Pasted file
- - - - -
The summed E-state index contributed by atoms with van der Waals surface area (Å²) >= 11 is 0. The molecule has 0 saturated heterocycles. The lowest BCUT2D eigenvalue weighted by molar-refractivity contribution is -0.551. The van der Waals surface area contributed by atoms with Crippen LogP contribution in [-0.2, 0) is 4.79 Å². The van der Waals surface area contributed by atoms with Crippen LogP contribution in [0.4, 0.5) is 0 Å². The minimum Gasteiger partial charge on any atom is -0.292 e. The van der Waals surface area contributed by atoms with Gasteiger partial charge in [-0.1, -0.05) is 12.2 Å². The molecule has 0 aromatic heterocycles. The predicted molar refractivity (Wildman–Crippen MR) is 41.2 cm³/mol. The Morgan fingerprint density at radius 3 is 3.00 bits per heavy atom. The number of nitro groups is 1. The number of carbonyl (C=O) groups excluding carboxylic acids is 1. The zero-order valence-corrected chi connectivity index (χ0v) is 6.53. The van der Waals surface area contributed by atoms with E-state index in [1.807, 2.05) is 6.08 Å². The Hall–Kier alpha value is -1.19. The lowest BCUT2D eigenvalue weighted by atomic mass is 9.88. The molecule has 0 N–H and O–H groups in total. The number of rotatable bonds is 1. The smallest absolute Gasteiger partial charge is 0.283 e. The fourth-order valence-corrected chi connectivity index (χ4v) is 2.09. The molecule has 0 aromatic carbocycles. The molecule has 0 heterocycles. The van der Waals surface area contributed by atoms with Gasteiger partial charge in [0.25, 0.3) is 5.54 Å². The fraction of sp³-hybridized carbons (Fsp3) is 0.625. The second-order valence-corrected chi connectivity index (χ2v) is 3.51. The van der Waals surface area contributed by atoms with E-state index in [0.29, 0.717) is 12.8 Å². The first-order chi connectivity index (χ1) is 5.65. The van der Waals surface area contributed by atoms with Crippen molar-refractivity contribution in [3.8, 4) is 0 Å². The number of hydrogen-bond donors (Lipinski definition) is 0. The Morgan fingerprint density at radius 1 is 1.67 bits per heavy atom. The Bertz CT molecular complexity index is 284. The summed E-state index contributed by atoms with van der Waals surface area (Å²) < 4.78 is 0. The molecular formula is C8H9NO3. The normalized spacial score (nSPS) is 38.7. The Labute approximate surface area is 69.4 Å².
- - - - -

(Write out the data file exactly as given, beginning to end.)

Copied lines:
The summed E-state index contributed by atoms with van der Waals surface area (Å²) >= 11 is 0. The molecule has 0 saturated heterocycles. The lowest BCUT2D eigenvalue weighted by molar-refractivity contribution is -0.551. The van der Waals surface area contributed by atoms with Crippen LogP contribution in [-0.2, 0) is 4.79 Å². The van der Waals surface area contributed by atoms with Crippen LogP contribution in [0.4, 0.5) is 0 Å². The minimum Gasteiger partial charge on any atom is -0.292 e. The van der Waals surface area contributed by atoms with Gasteiger partial charge in [-0.1, -0.05) is 12.2 Å². The molecule has 0 aromatic heterocycles. The predicted molar refractivity (Wildman–Crippen MR) is 41.2 cm³/mol. The Morgan fingerprint density at radius 3 is 3.00 bits per heavy atom. The number of nitro groups is 1. The number of carbonyl (C=O) groups excluding carboxylic acids is 1. The zero-order valence-corrected chi connectivity index (χ0v) is 6.53. The van der Waals surface area contributed by atoms with E-state index in [1.807, 2.05) is 6.08 Å². The Hall–Kier alpha value is -1.19. The lowest BCUT2D eigenvalue weighted by atomic mass is 9.88. The molecule has 0 N–H and O–H groups in total. The number of rotatable bonds is 1. The smallest absolute Gasteiger partial charge is 0.283 e. The fourth-order valence-corrected chi connectivity index (χ4v) is 2.09. The molecule has 0 aromatic carbocycles. The molecule has 0 heterocycles. The van der Waals surface area contributed by atoms with Gasteiger partial charge in [0.25, 0.3) is 5.54 Å². The fraction of sp³-hybridized carbons (Fsp3) is 0.625. The second-order valence-corrected chi connectivity index (χ2v) is 3.51. The van der Waals surface area contributed by atoms with E-state index in [0.29, 0.717) is 12.8 Å². The first-order chi connectivity index (χ1) is 5.65. The van der Waals surface area contributed by atoms with Crippen molar-refractivity contribution in [3.8, 4) is 0 Å². The number of hydrogen-bond donors (Lipinski definition) is 0. The Morgan fingerprint density at radius 1 is 1.67 bits per heavy atom. The Bertz CT molecular complexity index is 284. The summed E-state index contributed by atoms with van der Waals surface area (Å²) < 4.78 is 0. The molecular formula is C8H9NO3. The normalized spacial score (nSPS) is 38.7. The Labute approximate surface area is 69.4 Å².